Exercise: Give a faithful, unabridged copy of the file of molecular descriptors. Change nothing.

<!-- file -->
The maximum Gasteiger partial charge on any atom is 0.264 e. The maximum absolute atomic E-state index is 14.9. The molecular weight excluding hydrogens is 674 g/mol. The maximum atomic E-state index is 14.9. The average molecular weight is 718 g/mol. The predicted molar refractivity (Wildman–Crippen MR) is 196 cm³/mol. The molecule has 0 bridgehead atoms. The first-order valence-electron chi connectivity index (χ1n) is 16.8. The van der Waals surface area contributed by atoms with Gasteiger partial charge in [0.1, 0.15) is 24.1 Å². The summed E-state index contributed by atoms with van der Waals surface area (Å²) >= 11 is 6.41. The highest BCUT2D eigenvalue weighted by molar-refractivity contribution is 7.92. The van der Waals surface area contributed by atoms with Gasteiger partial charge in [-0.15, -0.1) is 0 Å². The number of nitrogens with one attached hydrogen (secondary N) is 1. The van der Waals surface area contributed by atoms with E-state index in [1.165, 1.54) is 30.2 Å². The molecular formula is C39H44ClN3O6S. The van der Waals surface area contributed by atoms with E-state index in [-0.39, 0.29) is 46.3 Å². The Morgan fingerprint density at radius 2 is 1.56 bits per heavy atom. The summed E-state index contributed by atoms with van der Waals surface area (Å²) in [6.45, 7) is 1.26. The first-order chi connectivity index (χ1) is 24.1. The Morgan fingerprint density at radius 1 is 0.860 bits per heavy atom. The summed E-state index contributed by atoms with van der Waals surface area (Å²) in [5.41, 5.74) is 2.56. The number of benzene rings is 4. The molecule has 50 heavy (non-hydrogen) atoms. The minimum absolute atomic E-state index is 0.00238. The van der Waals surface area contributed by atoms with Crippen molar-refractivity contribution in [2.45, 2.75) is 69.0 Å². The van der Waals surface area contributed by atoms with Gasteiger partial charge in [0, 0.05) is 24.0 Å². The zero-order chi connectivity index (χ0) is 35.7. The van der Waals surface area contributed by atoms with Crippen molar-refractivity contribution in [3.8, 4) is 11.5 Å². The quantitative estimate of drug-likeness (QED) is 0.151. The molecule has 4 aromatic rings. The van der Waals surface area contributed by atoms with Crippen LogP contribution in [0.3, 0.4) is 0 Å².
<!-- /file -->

The maximum Gasteiger partial charge on any atom is 0.264 e. The maximum absolute atomic E-state index is 14.9. The molecular weight excluding hydrogens is 674 g/mol. The maximum atomic E-state index is 14.9. The average molecular weight is 718 g/mol. The predicted molar refractivity (Wildman–Crippen MR) is 196 cm³/mol. The molecule has 0 bridgehead atoms. The first-order valence-electron chi connectivity index (χ1n) is 16.8. The van der Waals surface area contributed by atoms with Gasteiger partial charge in [0.1, 0.15) is 24.1 Å². The summed E-state index contributed by atoms with van der Waals surface area (Å²) >= 11 is 6.41. The highest BCUT2D eigenvalue weighted by molar-refractivity contribution is 7.92. The van der Waals surface area contributed by atoms with Gasteiger partial charge in [-0.15, -0.1) is 0 Å². The number of nitrogens with one attached hydrogen (secondary N) is 1. The van der Waals surface area contributed by atoms with E-state index in [1.165, 1.54) is 30.2 Å². The molecular formula is C39H44ClN3O6S. The van der Waals surface area contributed by atoms with E-state index in [-0.39, 0.29) is 46.3 Å². The Morgan fingerprint density at radius 2 is 1.56 bits per heavy atom. The summed E-state index contributed by atoms with van der Waals surface area (Å²) in [6.45, 7) is 1.26. The first-order chi connectivity index (χ1) is 24.1. The Morgan fingerprint density at radius 1 is 0.860 bits per heavy atom. The summed E-state index contributed by atoms with van der Waals surface area (Å²) in [5.41, 5.74) is 2.56. The number of benzene rings is 4. The molecule has 50 heavy (non-hydrogen) atoms. The minimum absolute atomic E-state index is 0.00238. The van der Waals surface area contributed by atoms with Crippen molar-refractivity contribution in [2.45, 2.75) is 69.0 Å². The van der Waals surface area contributed by atoms with Gasteiger partial charge in [0, 0.05) is 24.0 Å². The zero-order chi connectivity index (χ0) is 35.7. The van der Waals surface area contributed by atoms with Crippen molar-refractivity contribution in [3.8, 4) is 11.5 Å². The quantitative estimate of drug-likeness (QED) is 0.151. The molecule has 4 aromatic rings. The van der Waals surface area contributed by atoms with Crippen LogP contribution in [0.3, 0.4) is 0 Å².